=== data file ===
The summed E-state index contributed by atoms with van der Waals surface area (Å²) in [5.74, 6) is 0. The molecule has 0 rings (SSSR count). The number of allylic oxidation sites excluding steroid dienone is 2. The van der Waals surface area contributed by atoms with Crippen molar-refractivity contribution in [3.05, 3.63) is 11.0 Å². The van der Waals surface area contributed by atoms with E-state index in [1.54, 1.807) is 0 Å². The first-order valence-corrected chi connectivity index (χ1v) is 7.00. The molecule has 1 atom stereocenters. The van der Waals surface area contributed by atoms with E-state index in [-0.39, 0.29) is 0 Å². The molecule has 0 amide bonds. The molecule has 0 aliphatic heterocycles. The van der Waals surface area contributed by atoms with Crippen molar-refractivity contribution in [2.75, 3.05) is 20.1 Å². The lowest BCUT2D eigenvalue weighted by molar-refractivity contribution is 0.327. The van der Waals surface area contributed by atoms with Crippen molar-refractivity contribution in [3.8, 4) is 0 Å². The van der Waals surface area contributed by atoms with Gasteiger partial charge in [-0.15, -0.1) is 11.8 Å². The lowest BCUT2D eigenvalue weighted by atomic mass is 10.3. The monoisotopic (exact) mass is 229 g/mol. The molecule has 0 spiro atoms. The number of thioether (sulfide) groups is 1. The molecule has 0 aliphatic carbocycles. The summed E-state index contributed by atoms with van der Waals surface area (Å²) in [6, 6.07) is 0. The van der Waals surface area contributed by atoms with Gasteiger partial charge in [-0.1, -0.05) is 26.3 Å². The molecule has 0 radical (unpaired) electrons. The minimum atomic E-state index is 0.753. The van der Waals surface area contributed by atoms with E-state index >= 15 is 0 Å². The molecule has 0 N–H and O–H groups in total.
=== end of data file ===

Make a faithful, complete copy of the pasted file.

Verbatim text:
The summed E-state index contributed by atoms with van der Waals surface area (Å²) in [5.74, 6) is 0. The molecule has 0 rings (SSSR count). The number of allylic oxidation sites excluding steroid dienone is 2. The van der Waals surface area contributed by atoms with Crippen molar-refractivity contribution in [3.05, 3.63) is 11.0 Å². The van der Waals surface area contributed by atoms with E-state index in [1.54, 1.807) is 0 Å². The first-order valence-corrected chi connectivity index (χ1v) is 7.00. The molecule has 1 atom stereocenters. The van der Waals surface area contributed by atoms with E-state index in [-0.39, 0.29) is 0 Å². The molecule has 0 amide bonds. The molecule has 0 aliphatic heterocycles. The van der Waals surface area contributed by atoms with Crippen molar-refractivity contribution in [2.75, 3.05) is 20.1 Å². The lowest BCUT2D eigenvalue weighted by molar-refractivity contribution is 0.327. The van der Waals surface area contributed by atoms with Crippen molar-refractivity contribution in [3.8, 4) is 0 Å². The van der Waals surface area contributed by atoms with Gasteiger partial charge in [-0.15, -0.1) is 11.8 Å². The lowest BCUT2D eigenvalue weighted by atomic mass is 10.3. The monoisotopic (exact) mass is 229 g/mol. The molecule has 0 spiro atoms. The number of thioether (sulfide) groups is 1. The molecule has 0 aliphatic carbocycles. The summed E-state index contributed by atoms with van der Waals surface area (Å²) in [6, 6.07) is 0. The van der Waals surface area contributed by atoms with Gasteiger partial charge in [-0.1, -0.05) is 26.3 Å². The molecule has 0 radical (unpaired) electrons. The minimum atomic E-state index is 0.753. The van der Waals surface area contributed by atoms with E-state index >= 15 is 0 Å². The molecule has 0 N–H and O–H groups in total.